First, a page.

I'm designing the skinks' new cages and am thinking about acrylic. Any thoughts on this as a cage material? My understanding is that it has the benefits of being lighter and less fragile than glass, and doesn't scratch like plexiglass. Any drawbacks (other than expense) that I'm missing?
I'm thinking of a cage roughly 4 feet tall, 3 feet wide and 2.5 feet deep. Hinged doors on the front and a screen top.
Opinions and recommendations are invited.
-M
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I'm designing the skinks' new cages and am thinking about acrylic. Any thoughts on this as a cage material? My ... wide and 2.5 feet deep. Hinged doors on the front and a screen top. Opinions and recommendations are invited. -M

Acrylic does get scratches. I don't think your skinks will make marks easily, though. And you can get kits from the manufacturers to buff the scratches out.
It *is* incredibly lighter. My 110 gal acrylic could probably be toted around by a couple of kids, while my 90 gal glass is tough for two adults to carry. Acrylic is also much harder to break, and I believe the seams cannot degrade like the silicone ones in glass. It can withstand a blow that would shatter glass. It can also be formed into cool shapes like cylinders and have preformed shelves and such put in, if you are going through a custom dealer.
However, it is more expensive than glass. My custom 10 gallon that I bought back in the mid-90s cost me $120. But maybe prices have come down. shrug If you're buying it from an aquarium manufacturer, make sure the opening in the top is big enough for your needs.

Jennifer
I've used Lexan, which is similar but more scratch resistant that acrylic and it won't warp. It's also somewhat heavier. The catch basin at the bottom of my mangrove snake enclosure is made of lexan. I've also been fond of using lexan as covers on my aquarium tanks.

I know you're concerned with humidity and ventilation. If you construct the cage as specified with only a screen top, would that degrade your ventilation? Seems like you're constructing basically a large aquarium with a screen top.
Anyway, I prefer Lexan. The cage is going to be expensive (but then, you knew that). You'll need 2pcs 4x2.5 (sides) 2pcs 4x3 (front & back), 2pcs 3x2.5 (top & bottom). Sheets usually come 4x8, 5x8 or 6x8 sizes. There's gonna be waste depending on sheet sizes and how you figure your cuts.

I'd have the shop cut it to spec for you. I'd use 3/8in width for strength and you'll want to screw it together and use clear silicone on the screw threads. Make sure you have a high-speed (rent a Makita or Milwaukee) drill and make sure the bits are new and sharp. This stuff cracks easily with dull tools.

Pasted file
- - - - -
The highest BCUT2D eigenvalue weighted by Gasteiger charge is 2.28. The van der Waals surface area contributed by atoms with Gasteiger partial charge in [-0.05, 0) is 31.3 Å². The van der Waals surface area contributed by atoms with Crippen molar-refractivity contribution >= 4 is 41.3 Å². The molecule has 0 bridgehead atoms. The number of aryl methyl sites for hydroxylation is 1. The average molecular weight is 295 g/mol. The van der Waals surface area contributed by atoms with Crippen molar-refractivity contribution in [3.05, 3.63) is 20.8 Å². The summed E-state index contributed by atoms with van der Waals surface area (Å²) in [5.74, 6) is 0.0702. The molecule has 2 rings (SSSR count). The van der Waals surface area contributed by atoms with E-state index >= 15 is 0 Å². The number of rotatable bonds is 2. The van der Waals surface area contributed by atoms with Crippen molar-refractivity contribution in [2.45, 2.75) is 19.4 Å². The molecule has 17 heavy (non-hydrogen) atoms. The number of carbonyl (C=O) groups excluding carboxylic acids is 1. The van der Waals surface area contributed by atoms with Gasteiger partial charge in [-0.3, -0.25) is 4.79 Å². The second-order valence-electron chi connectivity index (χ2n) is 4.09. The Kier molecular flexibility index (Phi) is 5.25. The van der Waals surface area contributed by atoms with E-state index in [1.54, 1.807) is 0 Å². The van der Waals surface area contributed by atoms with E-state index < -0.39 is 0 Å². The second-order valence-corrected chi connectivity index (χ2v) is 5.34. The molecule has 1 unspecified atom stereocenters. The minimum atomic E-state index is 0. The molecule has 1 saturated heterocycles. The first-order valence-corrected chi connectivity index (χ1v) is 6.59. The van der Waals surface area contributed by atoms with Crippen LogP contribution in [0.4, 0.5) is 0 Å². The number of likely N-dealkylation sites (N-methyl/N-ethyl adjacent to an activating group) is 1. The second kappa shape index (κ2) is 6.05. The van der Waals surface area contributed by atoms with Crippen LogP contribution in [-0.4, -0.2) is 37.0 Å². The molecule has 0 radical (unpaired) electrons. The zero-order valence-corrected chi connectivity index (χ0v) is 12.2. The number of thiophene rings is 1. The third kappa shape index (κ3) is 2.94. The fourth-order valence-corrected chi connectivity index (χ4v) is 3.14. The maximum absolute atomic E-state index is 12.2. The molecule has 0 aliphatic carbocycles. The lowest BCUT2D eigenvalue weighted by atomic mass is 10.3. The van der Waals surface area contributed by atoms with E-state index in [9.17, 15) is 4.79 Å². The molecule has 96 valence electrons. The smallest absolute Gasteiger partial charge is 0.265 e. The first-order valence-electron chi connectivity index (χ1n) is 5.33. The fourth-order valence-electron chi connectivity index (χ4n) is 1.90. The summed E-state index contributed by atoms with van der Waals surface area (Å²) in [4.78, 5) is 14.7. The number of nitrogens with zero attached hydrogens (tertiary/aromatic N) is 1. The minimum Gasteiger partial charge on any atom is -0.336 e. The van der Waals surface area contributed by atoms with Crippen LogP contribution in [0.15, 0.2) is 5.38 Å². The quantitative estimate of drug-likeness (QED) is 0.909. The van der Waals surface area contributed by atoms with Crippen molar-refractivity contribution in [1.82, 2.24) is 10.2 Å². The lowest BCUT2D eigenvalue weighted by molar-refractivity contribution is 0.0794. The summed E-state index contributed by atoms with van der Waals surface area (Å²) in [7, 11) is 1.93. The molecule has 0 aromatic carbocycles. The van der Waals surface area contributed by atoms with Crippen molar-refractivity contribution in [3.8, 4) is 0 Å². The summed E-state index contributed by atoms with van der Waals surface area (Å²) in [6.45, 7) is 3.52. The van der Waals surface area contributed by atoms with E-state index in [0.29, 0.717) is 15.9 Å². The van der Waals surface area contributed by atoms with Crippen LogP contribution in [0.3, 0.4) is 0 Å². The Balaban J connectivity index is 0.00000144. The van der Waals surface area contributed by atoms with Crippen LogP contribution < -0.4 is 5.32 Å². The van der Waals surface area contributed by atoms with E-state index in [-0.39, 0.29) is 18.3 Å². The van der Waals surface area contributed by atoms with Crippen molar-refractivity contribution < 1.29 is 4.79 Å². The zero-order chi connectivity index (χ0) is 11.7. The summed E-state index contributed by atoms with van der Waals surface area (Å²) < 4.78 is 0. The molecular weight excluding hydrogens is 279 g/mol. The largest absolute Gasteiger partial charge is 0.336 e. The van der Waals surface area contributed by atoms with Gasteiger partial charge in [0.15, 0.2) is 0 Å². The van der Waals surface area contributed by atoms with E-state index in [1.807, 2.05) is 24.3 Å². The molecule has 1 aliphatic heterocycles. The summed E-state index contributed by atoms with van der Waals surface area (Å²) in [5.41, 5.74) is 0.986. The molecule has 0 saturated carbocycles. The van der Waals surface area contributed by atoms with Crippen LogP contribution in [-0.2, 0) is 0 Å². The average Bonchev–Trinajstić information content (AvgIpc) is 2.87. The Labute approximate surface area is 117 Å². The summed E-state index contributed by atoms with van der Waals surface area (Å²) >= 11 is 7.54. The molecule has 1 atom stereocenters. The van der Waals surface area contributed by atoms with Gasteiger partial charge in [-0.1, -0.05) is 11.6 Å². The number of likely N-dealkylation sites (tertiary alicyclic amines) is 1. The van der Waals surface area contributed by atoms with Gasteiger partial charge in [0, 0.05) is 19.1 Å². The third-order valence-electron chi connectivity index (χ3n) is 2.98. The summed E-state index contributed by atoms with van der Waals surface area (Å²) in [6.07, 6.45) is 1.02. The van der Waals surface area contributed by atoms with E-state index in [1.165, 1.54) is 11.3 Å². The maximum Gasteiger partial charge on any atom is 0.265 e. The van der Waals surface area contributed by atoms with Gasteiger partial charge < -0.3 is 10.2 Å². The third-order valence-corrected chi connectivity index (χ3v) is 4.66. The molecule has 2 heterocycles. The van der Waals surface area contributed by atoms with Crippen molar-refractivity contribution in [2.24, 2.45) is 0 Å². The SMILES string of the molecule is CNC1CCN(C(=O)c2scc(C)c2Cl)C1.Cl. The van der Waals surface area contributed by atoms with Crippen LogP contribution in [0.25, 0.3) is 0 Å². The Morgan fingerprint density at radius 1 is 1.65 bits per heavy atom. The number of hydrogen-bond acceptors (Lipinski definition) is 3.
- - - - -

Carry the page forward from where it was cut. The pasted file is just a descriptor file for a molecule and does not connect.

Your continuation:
Also, corner reinforcements would be a good idea. I do believe they sell them in lexan and I know for a fact that you can buy lexan hinges for the doors in front. Anything else occurs to me, I'll post it.

Cheers,
Kurt
I'm designing the skinks' new cages and am thinking about acrylic. Any thoughts on this as a cage material? My ... wide and 2.5 feet deep. Hinged doors on the front and a screen top. Opinions and recommendations are invited. -M

Just in caseyou don't already have a company to purchase items from.. http://www.usplastic.com/catalog/default.asp?cookie_test=1

Look under "Sheets/Rods/Shapes" for acrylic supplies. They have buffing compounds for scratches, acrylic hinges, knobs and such.
I've used Lexan, which is similar but more scratch resistant that acrylic and it won't warp. It's also somewhat heavier. ... mangrove snake enclosure is made of lexan. I've also been fond of using lexan as covers on my aquarium tanks.

I thought you had them in converted shower inserts. Do I remember wrong, or did you change it?
I'd have the shop cut it to spec for you. I'd use 3/8in width for

I think I'm gonna wuss out and have it made. I considered doing it myself, but it's already gonna be fairly pricey and if I* screw it up, I will have just thrown the money away. If *they screw it up I can make them fix it.
The tough part will be convincing Richter to let someone else do it.

Oh, and I didn't mention, but I'll also probably have side vents that will be adjustable. If that's not enough I'll rig a computer fan to the top.
-M
Just in caseyou don't already have a company to purchase items from.. http://www.usplastic.com/catalog/default.asp?cookie_test=1

Cool site, thanks!
-M
Acrylic does get scratches. I don't think your skinks will make marks easily, though. And you can get kits from the manufacturers to buff the scratches out.

They do have pretty sharp claws and they will scratch the walls repeatedly. What do you have in your acrylic, and if they have claws how's it working?
withstand a blow that would shatter glass. It can also be formed into cool shapes like cylinders and have preformed shelves and such put in, if you are going through a custom dealer.

OOh. I hadn't even thought about fun shapes. Round might look nice...
-M
For those who are interested in such things, I've
been looking at bunches of custom cage designers
here:
http://www.corallus.com/supplies/enclosures.html
I'll probably go with Maryland Custom Caging, because they're close and I like their basic design.
J Worlds has some incredible looking cages (aside
from the really cheesy decorations), but they're
charging a couple thousand for a good sized cage.
I'm willing to spend on this project, but not
quite that much!
-M
adults to carry. Acrylic is also much harder to break, and I believe the seams cannot degrade like the silicone ones in glass.

What is used to join acrylic?

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